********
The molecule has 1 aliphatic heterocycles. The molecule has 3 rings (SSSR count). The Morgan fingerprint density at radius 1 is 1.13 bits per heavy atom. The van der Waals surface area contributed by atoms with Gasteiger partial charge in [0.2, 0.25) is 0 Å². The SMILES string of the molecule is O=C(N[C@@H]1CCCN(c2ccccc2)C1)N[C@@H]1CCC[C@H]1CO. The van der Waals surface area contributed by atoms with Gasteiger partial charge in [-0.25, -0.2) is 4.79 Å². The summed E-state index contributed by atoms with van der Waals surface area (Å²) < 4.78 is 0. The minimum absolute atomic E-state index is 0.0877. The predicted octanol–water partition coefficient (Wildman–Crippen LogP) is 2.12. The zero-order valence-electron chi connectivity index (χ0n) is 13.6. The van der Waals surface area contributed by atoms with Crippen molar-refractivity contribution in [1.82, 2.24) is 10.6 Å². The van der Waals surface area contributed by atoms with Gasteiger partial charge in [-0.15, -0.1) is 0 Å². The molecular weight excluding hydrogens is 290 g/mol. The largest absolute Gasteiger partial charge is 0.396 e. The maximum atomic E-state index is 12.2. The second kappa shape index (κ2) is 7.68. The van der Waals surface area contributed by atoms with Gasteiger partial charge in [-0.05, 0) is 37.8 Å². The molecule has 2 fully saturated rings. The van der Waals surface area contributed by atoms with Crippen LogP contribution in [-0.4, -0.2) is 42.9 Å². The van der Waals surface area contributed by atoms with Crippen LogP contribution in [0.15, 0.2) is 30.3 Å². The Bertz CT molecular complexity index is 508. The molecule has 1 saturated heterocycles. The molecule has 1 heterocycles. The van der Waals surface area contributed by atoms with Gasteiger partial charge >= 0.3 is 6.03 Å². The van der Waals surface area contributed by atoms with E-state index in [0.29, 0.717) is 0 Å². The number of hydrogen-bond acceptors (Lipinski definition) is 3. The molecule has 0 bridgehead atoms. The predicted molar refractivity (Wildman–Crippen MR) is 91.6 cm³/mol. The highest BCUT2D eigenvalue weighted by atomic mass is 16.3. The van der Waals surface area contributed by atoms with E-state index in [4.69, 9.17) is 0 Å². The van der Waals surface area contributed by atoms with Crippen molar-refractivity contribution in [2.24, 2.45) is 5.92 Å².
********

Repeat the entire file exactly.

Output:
The molecule has 1 aliphatic heterocycles. The molecule has 3 rings (SSSR count). The Morgan fingerprint density at radius 1 is 1.13 bits per heavy atom. The van der Waals surface area contributed by atoms with Gasteiger partial charge in [0.2, 0.25) is 0 Å². The SMILES string of the molecule is O=C(N[C@@H]1CCCN(c2ccccc2)C1)N[C@@H]1CCC[C@H]1CO. The van der Waals surface area contributed by atoms with Gasteiger partial charge in [-0.25, -0.2) is 4.79 Å². The summed E-state index contributed by atoms with van der Waals surface area (Å²) < 4.78 is 0. The minimum absolute atomic E-state index is 0.0877. The predicted octanol–water partition coefficient (Wildman–Crippen LogP) is 2.12. The zero-order valence-electron chi connectivity index (χ0n) is 13.6. The van der Waals surface area contributed by atoms with Crippen molar-refractivity contribution in [1.82, 2.24) is 10.6 Å². The van der Waals surface area contributed by atoms with Gasteiger partial charge in [-0.15, -0.1) is 0 Å². The molecular weight excluding hydrogens is 290 g/mol. The largest absolute Gasteiger partial charge is 0.396 e. The maximum atomic E-state index is 12.2. The second kappa shape index (κ2) is 7.68. The van der Waals surface area contributed by atoms with Gasteiger partial charge in [-0.05, 0) is 37.8 Å². The molecule has 2 fully saturated rings. The van der Waals surface area contributed by atoms with Crippen LogP contribution in [-0.4, -0.2) is 42.9 Å². The van der Waals surface area contributed by atoms with Crippen LogP contribution in [0.15, 0.2) is 30.3 Å². The Bertz CT molecular complexity index is 508. The molecule has 1 saturated heterocycles. The molecule has 1 heterocycles. The van der Waals surface area contributed by atoms with Gasteiger partial charge >= 0.3 is 6.03 Å². The van der Waals surface area contributed by atoms with E-state index in [0.29, 0.717) is 0 Å². The number of hydrogen-bond acceptors (Lipinski definition) is 3. The molecule has 0 bridgehead atoms. The predicted molar refractivity (Wildman–Crippen MR) is 91.6 cm³/mol. The highest BCUT2D eigenvalue weighted by atomic mass is 16.3. The van der Waals surface area contributed by atoms with E-state index in [4.69, 9.17) is 0 Å². The van der Waals surface area contributed by atoms with Crippen molar-refractivity contribution in [2.24, 2.45) is 5.92 Å².